–chain of events
–Mordecai saved king’s life
–Mordecai refused to idolize Haman
–Haman plotted to kill all Jews because of Mordecai
–cast the lot to find time: Adar 13
–Mordecai begged Esther to intervene at risk of her life (Esther 4:14)
–Esther called a 3-day fast before petitioning king
–invited him and Haman to banquet, then to another
–after the 1st, king ordered chronicles read to him
–meanwhile, Haman sees Mordecai again
–king calls Haman in to find way to honor Mordecai
–at 2nd banquet, Esther petitions king; identifies Haman
–Haman throws himself at Esther’s couch
–king comes in and misunderstands
–orders Haman hanged
–Mordecai promoted
–law cannot be repealed
–king gave Jews the right of self-defense
–fought on Adar 13 and won
–longer fighting in Shushan
–Mordecai sent letters to Jews to celebrate Adar 14-15
–Esther 9:20-21
How is Purim to be celebrated?
Actually the merriest holiday on the Jewish calendar
Adar 13 became known as the “Fast of Esther”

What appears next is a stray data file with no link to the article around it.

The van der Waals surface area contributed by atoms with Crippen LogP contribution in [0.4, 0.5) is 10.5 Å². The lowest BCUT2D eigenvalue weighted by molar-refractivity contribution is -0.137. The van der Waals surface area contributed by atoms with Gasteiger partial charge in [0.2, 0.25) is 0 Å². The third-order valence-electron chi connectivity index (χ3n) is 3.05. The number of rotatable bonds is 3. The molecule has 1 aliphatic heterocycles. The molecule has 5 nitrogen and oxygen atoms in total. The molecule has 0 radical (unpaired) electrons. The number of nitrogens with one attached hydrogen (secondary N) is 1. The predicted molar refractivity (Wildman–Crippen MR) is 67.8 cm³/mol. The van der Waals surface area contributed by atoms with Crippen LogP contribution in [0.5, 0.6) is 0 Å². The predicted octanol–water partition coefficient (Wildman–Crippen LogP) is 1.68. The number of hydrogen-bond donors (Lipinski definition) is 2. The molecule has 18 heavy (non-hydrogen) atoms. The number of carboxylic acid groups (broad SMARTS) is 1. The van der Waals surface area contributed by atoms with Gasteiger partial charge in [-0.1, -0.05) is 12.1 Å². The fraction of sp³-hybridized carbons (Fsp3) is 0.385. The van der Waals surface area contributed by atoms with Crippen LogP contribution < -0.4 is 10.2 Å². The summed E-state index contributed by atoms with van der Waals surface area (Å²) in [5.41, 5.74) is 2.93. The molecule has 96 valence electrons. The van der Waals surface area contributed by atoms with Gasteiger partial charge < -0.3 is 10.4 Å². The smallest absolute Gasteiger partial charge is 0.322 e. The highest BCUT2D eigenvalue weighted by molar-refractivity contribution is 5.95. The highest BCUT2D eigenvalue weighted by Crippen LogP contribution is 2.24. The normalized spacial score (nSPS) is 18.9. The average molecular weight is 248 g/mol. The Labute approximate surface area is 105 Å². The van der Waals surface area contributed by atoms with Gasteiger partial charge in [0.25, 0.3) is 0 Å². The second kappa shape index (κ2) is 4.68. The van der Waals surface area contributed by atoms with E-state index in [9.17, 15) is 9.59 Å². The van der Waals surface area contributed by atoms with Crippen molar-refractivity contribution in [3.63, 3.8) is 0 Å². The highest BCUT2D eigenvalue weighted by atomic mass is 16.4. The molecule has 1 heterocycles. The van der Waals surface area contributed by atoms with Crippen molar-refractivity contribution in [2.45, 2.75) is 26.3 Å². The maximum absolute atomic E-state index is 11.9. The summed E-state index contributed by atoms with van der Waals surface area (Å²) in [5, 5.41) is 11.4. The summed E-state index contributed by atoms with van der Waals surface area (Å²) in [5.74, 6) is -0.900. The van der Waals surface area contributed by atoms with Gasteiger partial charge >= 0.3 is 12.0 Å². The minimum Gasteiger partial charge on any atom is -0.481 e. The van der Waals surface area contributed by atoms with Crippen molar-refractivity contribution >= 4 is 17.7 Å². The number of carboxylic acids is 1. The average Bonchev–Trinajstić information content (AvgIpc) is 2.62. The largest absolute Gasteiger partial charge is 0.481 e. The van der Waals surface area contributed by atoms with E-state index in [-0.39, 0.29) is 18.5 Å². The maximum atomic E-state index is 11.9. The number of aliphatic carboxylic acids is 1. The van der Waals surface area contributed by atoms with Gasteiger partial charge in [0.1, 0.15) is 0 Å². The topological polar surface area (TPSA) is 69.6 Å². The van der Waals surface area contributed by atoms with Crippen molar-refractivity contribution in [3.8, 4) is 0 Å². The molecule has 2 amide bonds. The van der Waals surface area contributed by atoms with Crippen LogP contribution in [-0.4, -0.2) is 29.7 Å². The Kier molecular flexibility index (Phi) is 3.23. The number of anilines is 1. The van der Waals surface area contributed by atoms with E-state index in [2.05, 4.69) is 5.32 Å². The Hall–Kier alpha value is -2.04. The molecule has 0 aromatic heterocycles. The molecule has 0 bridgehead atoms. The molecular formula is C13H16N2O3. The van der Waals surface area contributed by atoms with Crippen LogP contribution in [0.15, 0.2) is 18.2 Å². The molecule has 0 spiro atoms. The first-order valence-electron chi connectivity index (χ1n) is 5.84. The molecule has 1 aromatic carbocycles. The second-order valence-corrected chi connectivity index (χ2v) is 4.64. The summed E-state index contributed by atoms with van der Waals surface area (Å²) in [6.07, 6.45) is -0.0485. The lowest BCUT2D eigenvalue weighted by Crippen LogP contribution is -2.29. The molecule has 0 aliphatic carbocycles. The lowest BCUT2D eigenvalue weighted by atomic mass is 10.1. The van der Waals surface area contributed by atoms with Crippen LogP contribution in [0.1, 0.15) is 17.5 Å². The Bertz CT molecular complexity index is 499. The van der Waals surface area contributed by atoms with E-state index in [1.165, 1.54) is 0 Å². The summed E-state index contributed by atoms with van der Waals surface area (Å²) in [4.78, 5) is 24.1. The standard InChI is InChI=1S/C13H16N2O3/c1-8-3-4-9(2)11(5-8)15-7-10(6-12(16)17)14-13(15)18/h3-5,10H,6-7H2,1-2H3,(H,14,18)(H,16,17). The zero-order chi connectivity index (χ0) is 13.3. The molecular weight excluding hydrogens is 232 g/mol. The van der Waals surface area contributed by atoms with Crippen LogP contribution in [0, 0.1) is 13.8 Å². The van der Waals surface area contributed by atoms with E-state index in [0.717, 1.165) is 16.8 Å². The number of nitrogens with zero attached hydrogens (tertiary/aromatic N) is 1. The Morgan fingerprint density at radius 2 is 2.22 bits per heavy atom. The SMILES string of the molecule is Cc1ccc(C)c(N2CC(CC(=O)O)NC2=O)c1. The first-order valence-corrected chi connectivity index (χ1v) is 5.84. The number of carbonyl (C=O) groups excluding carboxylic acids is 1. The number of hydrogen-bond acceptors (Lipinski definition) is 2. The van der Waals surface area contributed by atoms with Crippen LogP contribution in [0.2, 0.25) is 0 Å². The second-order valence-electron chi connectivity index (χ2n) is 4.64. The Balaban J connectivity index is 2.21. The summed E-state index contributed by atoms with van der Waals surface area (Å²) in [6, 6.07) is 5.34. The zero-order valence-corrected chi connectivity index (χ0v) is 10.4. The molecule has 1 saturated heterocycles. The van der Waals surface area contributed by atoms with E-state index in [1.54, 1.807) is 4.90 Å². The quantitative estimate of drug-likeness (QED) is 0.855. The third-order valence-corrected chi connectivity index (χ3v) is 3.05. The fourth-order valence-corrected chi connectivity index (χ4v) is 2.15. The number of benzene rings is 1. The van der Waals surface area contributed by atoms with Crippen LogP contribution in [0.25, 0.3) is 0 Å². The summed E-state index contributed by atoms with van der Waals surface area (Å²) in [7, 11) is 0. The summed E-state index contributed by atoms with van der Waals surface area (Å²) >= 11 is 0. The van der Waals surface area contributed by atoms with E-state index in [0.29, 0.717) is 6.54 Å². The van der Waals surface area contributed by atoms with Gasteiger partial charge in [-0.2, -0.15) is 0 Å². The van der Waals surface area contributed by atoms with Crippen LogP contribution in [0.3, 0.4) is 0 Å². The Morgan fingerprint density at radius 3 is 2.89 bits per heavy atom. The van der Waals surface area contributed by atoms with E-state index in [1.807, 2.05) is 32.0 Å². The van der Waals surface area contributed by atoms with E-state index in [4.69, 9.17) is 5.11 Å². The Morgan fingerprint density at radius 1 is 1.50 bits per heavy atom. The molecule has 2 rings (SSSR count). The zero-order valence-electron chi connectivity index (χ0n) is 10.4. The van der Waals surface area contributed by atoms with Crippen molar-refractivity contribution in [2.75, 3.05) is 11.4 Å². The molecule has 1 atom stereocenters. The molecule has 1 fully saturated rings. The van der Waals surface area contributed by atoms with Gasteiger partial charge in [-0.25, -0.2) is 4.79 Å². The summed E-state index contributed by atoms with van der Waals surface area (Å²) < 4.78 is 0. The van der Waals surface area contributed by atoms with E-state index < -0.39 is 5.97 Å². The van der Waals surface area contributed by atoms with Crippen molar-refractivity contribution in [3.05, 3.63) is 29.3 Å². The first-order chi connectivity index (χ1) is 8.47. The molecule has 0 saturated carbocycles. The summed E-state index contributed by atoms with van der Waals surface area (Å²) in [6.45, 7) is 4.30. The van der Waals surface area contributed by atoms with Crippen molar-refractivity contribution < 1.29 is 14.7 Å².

–fast originally near Passover; few keep it today
Main traditions today: Esther 9:22
–no restrictions on working–minor holiday
–reading the Book of Esther (“megillah”–scroll)
–Haman: booing, clapping, stamping feet, noisemakers (groggers), writing his name on shoe bottoms
–taking a collection for the poor
–sending food delicacies (plate of cake, pastries, fruit, nuts) to friends, often delivered by a child
–feasting (usually at the end of Purim)
–hamantashan: triangular pastries w/poppy seed or prune filling (“mohn”–poppy seed, “taschen”–pockets)
–kreplach: noodle-like dish made from triangular pieces of dough, stuffed with a chopped meat and minced-onion filling and served in a thick, steaming soup
–some rabbis even encouraged drinking
–masquerades, costumes, carnivals, parades

What is the symbolism for Christians?
To show that the enemies of God are defeated (Zech. 2:8)
“The path of anti-Semitism is a well-worn path that always leads to the destruction of its traveler. . .Even as the fate of Pharaoh, Antiochus Epiphanes, Hitler, Nasser, Khomeini (whose name actually was ‘Haman’ in Farsi), so, too, will be the fate of Qadafi, Arafat, Assad, Saddam Hussein, and the host of others who dare to curse Israel and thereby the God of Abraham.” (The Feasts of the Lord by Kevin Howard and Marvin Rosenthal, 1997)
To show that God always delivers His people
To show how God turns things around for His glory
–Gen. 50:20, Esther 8:17, Haman’s gallows

Tag Cloud